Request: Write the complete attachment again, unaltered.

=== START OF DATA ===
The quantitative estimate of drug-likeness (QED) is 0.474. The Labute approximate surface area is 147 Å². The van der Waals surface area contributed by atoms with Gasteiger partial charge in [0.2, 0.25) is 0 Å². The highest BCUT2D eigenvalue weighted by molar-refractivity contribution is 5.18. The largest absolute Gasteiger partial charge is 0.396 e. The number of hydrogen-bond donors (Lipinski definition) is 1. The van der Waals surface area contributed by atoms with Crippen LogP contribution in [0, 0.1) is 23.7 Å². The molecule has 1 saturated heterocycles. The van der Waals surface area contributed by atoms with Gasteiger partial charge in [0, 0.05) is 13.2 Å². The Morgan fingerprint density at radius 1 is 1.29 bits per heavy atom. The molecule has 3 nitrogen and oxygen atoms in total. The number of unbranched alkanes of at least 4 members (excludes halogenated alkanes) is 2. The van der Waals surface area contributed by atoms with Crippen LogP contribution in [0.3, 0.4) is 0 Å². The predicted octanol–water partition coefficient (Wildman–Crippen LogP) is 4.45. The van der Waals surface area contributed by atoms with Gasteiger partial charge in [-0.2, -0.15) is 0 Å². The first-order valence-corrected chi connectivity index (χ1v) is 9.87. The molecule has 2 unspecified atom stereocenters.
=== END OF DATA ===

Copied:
The quantitative estimate of drug-likeness (QED) is 0.474. The Labute approximate surface area is 147 Å². The van der Waals surface area contributed by atoms with Gasteiger partial charge in [0.2, 0.25) is 0 Å². The highest BCUT2D eigenvalue weighted by molar-refractivity contribution is 5.18. The largest absolute Gasteiger partial charge is 0.396 e. The number of hydrogen-bond donors (Lipinski definition) is 1. The van der Waals surface area contributed by atoms with Crippen LogP contribution in [0, 0.1) is 23.7 Å². The molecule has 1 saturated heterocycles. The van der Waals surface area contributed by atoms with Gasteiger partial charge in [0, 0.05) is 13.2 Å². The Morgan fingerprint density at radius 1 is 1.29 bits per heavy atom. The molecule has 3 nitrogen and oxygen atoms in total. The number of unbranched alkanes of at least 4 members (excludes halogenated alkanes) is 2. The van der Waals surface area contributed by atoms with Crippen LogP contribution in [0.3, 0.4) is 0 Å². The predicted octanol–water partition coefficient (Wildman–Crippen LogP) is 4.45. The van der Waals surface area contributed by atoms with Gasteiger partial charge in [-0.2, -0.15) is 0 Å². The first-order valence-corrected chi connectivity index (χ1v) is 9.87. The molecule has 2 unspecified atom stereocenters.